Imagining Democracy in Postwar Japan

Andrew E. Barshay

in The Social Sciences in Modern Japan

Published by University of California Press

Published in print March 2004 | ISBN: 9780520236455
Published online March 2012 | e-ISBN: 9780520941335 | DOI:
Imagining Democracy in Postwar Japan

Show Summary Details


Democracy, along with other notions such as nationalism, accompanied the consolidation of the world market and the invasive thrust of Western imperialism. Democracy preserves its unique value as both a mode of governance and a moral–political ideal. Ultimately, democracy in either aspect depends upon the development of a broader political and social discourse within which its constitutive elements can contend, a development in which the social sciences necessarily play an active, though hardly a hegemonic role. Maruyama Masao as a political thinker sought to inculcate democratic ideas and sensibilities among his fellow Japanese at a time when catastrophic defeat and national humiliation had cast doubt over all received values and institutions. Maruyama, by publicizing a scientifically imagined notion of democracy in postwar Japan, attempted to create a mass citizenry. His purpose was to examine this attempt and to trace its fate amid the institutional and ideological transformations of the years since 1945.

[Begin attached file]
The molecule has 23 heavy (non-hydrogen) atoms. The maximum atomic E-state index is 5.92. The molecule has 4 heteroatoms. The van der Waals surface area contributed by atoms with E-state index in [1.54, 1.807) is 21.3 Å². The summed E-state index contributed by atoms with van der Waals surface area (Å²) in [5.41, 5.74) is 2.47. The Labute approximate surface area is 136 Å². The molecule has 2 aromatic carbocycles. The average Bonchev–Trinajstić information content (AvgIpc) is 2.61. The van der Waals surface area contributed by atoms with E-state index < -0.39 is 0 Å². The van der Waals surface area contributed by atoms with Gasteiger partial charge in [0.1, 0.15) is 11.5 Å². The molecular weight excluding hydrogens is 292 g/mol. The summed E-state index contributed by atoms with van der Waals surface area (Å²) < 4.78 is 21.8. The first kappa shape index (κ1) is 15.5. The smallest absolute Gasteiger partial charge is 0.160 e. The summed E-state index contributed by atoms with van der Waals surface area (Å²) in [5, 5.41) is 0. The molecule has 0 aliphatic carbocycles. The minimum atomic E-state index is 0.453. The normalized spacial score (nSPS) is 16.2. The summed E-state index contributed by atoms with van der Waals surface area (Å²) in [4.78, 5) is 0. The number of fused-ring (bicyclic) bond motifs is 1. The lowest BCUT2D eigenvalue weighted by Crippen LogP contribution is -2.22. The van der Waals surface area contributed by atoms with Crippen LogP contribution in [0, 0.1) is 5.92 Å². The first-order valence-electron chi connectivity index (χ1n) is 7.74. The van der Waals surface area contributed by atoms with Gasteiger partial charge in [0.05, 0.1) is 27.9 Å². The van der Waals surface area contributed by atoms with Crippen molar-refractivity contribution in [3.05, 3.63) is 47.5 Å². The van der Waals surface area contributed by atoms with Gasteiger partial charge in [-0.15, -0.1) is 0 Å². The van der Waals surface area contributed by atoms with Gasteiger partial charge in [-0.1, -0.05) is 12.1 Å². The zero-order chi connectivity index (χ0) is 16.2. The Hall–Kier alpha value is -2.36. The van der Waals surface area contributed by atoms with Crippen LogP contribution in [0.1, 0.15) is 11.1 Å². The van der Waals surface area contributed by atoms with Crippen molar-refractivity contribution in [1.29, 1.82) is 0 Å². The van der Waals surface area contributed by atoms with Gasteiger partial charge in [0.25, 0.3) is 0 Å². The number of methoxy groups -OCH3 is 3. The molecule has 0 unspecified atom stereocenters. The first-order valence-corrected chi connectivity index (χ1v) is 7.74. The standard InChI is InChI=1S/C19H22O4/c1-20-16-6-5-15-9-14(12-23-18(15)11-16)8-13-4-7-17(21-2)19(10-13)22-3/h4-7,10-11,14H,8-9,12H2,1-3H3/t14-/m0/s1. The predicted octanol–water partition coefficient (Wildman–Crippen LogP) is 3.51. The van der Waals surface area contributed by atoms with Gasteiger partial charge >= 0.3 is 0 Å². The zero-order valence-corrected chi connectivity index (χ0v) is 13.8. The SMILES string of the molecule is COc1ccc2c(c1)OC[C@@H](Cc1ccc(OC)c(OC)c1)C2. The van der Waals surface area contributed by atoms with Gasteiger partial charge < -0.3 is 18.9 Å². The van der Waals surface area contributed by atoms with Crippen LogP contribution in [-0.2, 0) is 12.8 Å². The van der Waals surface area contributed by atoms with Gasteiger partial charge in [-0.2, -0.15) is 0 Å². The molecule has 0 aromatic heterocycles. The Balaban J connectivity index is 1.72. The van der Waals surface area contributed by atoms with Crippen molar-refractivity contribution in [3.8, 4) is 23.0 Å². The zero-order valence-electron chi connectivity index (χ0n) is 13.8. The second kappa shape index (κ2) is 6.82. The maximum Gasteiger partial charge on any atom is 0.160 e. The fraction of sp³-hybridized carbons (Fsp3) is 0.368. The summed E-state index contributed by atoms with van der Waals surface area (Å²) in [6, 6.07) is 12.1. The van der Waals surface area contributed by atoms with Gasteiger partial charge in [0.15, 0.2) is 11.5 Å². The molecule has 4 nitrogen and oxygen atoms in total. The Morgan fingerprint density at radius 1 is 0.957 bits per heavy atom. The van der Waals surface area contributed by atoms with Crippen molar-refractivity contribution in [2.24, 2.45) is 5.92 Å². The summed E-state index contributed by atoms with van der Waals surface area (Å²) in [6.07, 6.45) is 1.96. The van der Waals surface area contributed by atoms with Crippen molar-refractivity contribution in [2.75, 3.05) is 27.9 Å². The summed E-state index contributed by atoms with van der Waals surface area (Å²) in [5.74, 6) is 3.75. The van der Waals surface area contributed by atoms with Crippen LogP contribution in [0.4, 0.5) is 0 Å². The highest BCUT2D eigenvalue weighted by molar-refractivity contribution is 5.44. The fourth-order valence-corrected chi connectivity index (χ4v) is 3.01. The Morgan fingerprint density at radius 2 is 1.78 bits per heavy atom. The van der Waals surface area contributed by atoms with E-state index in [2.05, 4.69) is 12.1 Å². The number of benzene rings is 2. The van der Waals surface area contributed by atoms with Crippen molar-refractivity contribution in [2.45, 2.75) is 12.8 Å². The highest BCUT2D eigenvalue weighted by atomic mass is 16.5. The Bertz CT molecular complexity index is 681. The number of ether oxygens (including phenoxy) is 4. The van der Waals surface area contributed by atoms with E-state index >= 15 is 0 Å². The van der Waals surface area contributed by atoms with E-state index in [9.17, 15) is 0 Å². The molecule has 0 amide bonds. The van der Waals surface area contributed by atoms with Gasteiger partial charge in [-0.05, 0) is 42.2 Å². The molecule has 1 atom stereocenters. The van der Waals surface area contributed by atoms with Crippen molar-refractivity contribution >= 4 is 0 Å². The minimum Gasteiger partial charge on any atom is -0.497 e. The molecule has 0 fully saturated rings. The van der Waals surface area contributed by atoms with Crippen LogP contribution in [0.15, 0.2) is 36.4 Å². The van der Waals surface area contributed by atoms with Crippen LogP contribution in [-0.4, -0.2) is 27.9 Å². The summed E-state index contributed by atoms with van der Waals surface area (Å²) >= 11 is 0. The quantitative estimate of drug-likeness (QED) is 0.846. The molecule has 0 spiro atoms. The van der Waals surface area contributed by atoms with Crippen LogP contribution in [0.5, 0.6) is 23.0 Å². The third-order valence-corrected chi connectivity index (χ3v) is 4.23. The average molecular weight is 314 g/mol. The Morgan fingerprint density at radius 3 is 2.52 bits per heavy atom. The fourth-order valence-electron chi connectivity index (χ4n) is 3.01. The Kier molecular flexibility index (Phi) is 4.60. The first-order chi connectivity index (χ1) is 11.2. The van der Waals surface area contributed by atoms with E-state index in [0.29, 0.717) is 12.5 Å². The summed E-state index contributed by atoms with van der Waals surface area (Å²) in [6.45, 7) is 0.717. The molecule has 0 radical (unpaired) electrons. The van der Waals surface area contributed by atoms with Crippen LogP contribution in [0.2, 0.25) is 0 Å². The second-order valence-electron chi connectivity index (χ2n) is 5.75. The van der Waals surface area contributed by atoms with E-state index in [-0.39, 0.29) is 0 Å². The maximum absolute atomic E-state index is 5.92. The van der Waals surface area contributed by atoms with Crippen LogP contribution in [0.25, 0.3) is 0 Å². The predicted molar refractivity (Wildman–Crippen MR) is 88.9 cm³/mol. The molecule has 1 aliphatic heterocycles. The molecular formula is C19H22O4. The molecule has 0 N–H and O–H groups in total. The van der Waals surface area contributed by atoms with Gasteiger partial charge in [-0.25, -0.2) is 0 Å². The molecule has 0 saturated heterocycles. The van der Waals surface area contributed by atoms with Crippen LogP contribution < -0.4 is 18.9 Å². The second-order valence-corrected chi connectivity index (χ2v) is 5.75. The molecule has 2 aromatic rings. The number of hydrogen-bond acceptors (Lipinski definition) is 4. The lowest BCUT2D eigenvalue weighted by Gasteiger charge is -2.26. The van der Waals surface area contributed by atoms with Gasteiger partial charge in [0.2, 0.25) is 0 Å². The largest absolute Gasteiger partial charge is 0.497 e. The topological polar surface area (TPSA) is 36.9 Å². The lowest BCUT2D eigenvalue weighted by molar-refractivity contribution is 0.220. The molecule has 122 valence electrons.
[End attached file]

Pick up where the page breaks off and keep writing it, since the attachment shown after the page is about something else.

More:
Keywords: democracy; nationalism; imperialism; Maruyama Masao; humiliation

Chapter.  17593 words. 

Subjects: Asian History

Full text: subscription required

How to subscribe Recommend to my Librarian

Users without a subscription are not able to see the full content. Please, subscribe or login to access all content.